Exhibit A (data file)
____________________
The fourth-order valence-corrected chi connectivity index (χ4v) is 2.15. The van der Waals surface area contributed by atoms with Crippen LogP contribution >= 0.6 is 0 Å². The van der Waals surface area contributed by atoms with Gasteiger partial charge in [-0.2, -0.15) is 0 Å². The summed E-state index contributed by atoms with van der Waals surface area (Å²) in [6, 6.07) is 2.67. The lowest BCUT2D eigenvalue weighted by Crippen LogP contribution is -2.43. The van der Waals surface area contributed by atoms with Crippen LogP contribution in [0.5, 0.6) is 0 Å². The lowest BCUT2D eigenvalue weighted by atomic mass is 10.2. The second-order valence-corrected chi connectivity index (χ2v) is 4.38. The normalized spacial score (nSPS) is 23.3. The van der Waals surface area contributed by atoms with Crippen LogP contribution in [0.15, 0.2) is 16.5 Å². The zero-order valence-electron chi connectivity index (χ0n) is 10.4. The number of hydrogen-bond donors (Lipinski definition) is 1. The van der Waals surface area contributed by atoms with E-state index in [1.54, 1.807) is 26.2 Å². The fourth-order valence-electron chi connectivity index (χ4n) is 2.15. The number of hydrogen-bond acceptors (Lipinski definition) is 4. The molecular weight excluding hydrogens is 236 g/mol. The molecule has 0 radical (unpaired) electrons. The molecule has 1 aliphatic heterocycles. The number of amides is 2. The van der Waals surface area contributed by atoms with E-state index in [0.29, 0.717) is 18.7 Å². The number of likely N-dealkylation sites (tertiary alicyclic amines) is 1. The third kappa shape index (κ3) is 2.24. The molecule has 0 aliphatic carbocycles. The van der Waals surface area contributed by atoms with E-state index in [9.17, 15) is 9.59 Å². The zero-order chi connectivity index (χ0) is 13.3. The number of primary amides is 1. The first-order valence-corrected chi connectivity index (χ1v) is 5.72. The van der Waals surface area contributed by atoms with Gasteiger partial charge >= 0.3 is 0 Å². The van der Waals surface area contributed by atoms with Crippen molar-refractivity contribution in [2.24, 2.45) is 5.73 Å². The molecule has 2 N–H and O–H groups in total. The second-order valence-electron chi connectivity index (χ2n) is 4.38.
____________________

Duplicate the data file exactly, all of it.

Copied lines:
The fourth-order valence-corrected chi connectivity index (χ4v) is 2.15. The van der Waals surface area contributed by atoms with Crippen LogP contribution >= 0.6 is 0 Å². The van der Waals surface area contributed by atoms with Gasteiger partial charge in [-0.2, -0.15) is 0 Å². The summed E-state index contributed by atoms with van der Waals surface area (Å²) in [6, 6.07) is 2.67. The lowest BCUT2D eigenvalue weighted by Crippen LogP contribution is -2.43. The van der Waals surface area contributed by atoms with Crippen LogP contribution in [0.5, 0.6) is 0 Å². The lowest BCUT2D eigenvalue weighted by atomic mass is 10.2. The second-order valence-corrected chi connectivity index (χ2v) is 4.38. The normalized spacial score (nSPS) is 23.3. The van der Waals surface area contributed by atoms with Crippen LogP contribution in [0.15, 0.2) is 16.5 Å². The zero-order valence-electron chi connectivity index (χ0n) is 10.4. The number of hydrogen-bond donors (Lipinski definition) is 1. The van der Waals surface area contributed by atoms with E-state index in [1.54, 1.807) is 26.2 Å². The fourth-order valence-electron chi connectivity index (χ4n) is 2.15. The number of hydrogen-bond acceptors (Lipinski definition) is 4. The molecular weight excluding hydrogens is 236 g/mol. The molecule has 0 radical (unpaired) electrons. The molecule has 1 aliphatic heterocycles. The number of amides is 2. The van der Waals surface area contributed by atoms with E-state index in [0.29, 0.717) is 18.7 Å². The number of likely N-dealkylation sites (tertiary alicyclic amines) is 1. The third kappa shape index (κ3) is 2.24. The molecule has 0 aliphatic carbocycles. The van der Waals surface area contributed by atoms with E-state index in [9.17, 15) is 9.59 Å². The zero-order chi connectivity index (χ0) is 13.3. The number of primary amides is 1. The first-order valence-corrected chi connectivity index (χ1v) is 5.72. The van der Waals surface area contributed by atoms with Gasteiger partial charge >= 0.3 is 0 Å². The van der Waals surface area contributed by atoms with Crippen molar-refractivity contribution in [2.24, 2.45) is 5.73 Å². The molecule has 2 N–H and O–H groups in total. The second-order valence-electron chi connectivity index (χ2n) is 4.38.